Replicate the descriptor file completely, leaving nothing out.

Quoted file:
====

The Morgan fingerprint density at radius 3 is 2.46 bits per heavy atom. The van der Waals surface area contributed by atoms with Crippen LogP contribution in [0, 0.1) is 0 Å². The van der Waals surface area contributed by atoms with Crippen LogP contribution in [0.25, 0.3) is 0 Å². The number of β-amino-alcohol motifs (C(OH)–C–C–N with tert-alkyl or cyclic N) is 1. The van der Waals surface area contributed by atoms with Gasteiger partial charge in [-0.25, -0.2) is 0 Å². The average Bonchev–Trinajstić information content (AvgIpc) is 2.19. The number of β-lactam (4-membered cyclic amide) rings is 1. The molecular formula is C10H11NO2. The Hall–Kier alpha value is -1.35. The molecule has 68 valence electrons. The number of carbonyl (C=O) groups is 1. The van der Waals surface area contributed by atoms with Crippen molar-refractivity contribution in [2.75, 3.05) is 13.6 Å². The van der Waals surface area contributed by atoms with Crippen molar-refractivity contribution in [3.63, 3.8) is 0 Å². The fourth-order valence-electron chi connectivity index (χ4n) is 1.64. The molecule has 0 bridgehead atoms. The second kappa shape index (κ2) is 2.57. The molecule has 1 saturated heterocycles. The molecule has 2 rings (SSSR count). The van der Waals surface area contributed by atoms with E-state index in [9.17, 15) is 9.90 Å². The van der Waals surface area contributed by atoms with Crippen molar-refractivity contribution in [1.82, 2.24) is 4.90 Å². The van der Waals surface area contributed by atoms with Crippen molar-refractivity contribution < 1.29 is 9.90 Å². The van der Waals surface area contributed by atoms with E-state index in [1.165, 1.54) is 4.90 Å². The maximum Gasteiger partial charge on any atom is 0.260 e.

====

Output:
The Morgan fingerprint density at radius 3 is 2.46 bits per heavy atom. The van der Waals surface area contributed by atoms with Crippen LogP contribution in [0, 0.1) is 0 Å². The van der Waals surface area contributed by atoms with Crippen LogP contribution in [0.25, 0.3) is 0 Å². The number of β-amino-alcohol motifs (C(OH)–C–C–N with tert-alkyl or cyclic N) is 1. The van der Waals surface area contributed by atoms with Gasteiger partial charge in [-0.25, -0.2) is 0 Å². The average Bonchev–Trinajstić information content (AvgIpc) is 2.19. The number of β-lactam (4-membered cyclic amide) rings is 1. The molecular formula is C10H11NO2. The Hall–Kier alpha value is -1.35. The molecule has 68 valence electrons. The number of carbonyl (C=O) groups is 1. The van der Waals surface area contributed by atoms with Crippen molar-refractivity contribution in [2.75, 3.05) is 13.6 Å². The van der Waals surface area contributed by atoms with Crippen molar-refractivity contribution in [3.63, 3.8) is 0 Å². The fourth-order valence-electron chi connectivity index (χ4n) is 1.64. The molecule has 0 bridgehead atoms. The second kappa shape index (κ2) is 2.57. The molecule has 1 saturated heterocycles. The molecule has 2 rings (SSSR count). The van der Waals surface area contributed by atoms with E-state index in [9.17, 15) is 9.90 Å². The van der Waals surface area contributed by atoms with Crippen molar-refractivity contribution in [1.82, 2.24) is 4.90 Å². The van der Waals surface area contributed by atoms with Crippen molar-refractivity contribution < 1.29 is 9.90 Å². The van der Waals surface area contributed by atoms with E-state index in [1.165, 1.54) is 4.90 Å². The maximum Gasteiger partial charge on any atom is 0.260 e.